Thursday, February 26, 2009

When the President Speaks, You better Listen, Part II

All my favorite highlights from the speech were making the post kind of long, so I thought I'd start a new one to talk about the speech itself.

The delivery was excellent, as we have come to expect from this president. But more than being inspirational, the speech was very personal. Several commentators mentioned that it was similar to FDR's "Fireside Chats". Even in its most soaring moments, it felt like the President was addressing me, touching on every one of my concerns over the financial trouble and the future of the country and the stimulus and the bailout. He was frank, honest, up-front, and determined. And that was just what I needed him to be.

The purpose of the speech, with the big ceremony and the full attention of the media was of course to settle nerves in a jittery economy. As everyone who came to our talk with Roisin O'Sullivan knows, confidence is the big unknown variable in the recovery. Confident investors, spenders, and lenders can make the nation recover far faster than just government investment alone. So President Obama was trying to relax us, and focus us on the work ahead, and he did an excellent job.

CBS News' poll reactions show that Obama's approval rating jumped 17% after the speech, from 63% to 80% and CNN reported that 68% of the people watching the speech had a "very positive" reaction, and 24% had a "Somewhat positive" reaction (though note on the CNN poll that those numbers skew Democratic, as it's mostly Democrats who tune in to watch a Democratic preisdent speak).

Some of the things that got prominent play in the speech were things we had seen before. The assurance that 95% of Americans will not see a tax increase, the importance of re-starting lending and helping home-owners dealing with foreclosure, the pledge for tuition assistance for students who commit to serve their communities, the insistence on some form of post-high school training for workers (including college, community college, technical apprenticeships, whatever, just something!). But some of it was new.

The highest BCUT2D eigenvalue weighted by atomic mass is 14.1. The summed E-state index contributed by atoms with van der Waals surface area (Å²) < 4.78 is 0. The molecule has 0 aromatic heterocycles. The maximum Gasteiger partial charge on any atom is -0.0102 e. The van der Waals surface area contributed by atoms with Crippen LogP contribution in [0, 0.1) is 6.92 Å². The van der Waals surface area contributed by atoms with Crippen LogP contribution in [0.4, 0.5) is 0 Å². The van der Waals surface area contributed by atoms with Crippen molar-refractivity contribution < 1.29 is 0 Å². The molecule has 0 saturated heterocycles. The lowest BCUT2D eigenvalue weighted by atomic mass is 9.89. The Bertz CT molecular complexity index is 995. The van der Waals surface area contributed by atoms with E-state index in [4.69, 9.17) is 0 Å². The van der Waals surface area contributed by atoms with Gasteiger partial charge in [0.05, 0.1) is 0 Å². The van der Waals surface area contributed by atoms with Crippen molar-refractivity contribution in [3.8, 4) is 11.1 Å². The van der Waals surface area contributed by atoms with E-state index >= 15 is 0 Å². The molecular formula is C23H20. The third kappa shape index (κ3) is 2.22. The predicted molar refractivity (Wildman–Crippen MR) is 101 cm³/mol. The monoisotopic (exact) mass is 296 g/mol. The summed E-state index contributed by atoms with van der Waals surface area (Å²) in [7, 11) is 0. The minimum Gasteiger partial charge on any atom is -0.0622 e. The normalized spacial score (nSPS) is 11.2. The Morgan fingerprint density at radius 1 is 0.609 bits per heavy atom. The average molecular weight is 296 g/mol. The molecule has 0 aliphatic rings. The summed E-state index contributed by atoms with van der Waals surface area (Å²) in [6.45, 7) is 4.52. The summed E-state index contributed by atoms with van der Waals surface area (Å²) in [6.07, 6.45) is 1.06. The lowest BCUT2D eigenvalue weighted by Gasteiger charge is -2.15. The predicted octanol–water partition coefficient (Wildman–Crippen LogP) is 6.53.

The BIG NEW THING was his pledge on health care. Specifically the President insisted that Health care reform was going to happen, and it was going to happen right away. He also promised that he's going to cut the deficit in half by the end of his first term. Big talk considering that the deficit for his new budget is going to be $1.75 trillion. But this is a president who has never shied away from big commitments.

With popularity on the rise the president had a good base to introduce
his budget and other programs that have rolled out on Wednesday and Thursday. The new budget redirects huge streams of spending toward's the President's priorities that he campaigned on: Healthcare, Education, and Energy (which was mentioned prominently in the speech), to be paid for through raising taxes on that top 5%, having surcharges for pollution and cutting so called "mandatory spending" things like Farm Subsidies (hint: this is a signal that we are no longer in the Iowa primaries).

The speech laid out some major commitments, the new budget carried through on them, but it remains to be seen how congress is going to react. With 80% approval ratings, it's easy to assume that many who would otherwise shy away from this kind of outlay may suddenly become supporters, but it's hard to know for sure what will happen.

We'll wait and see, and TDL, as always, will be there to cover it for you.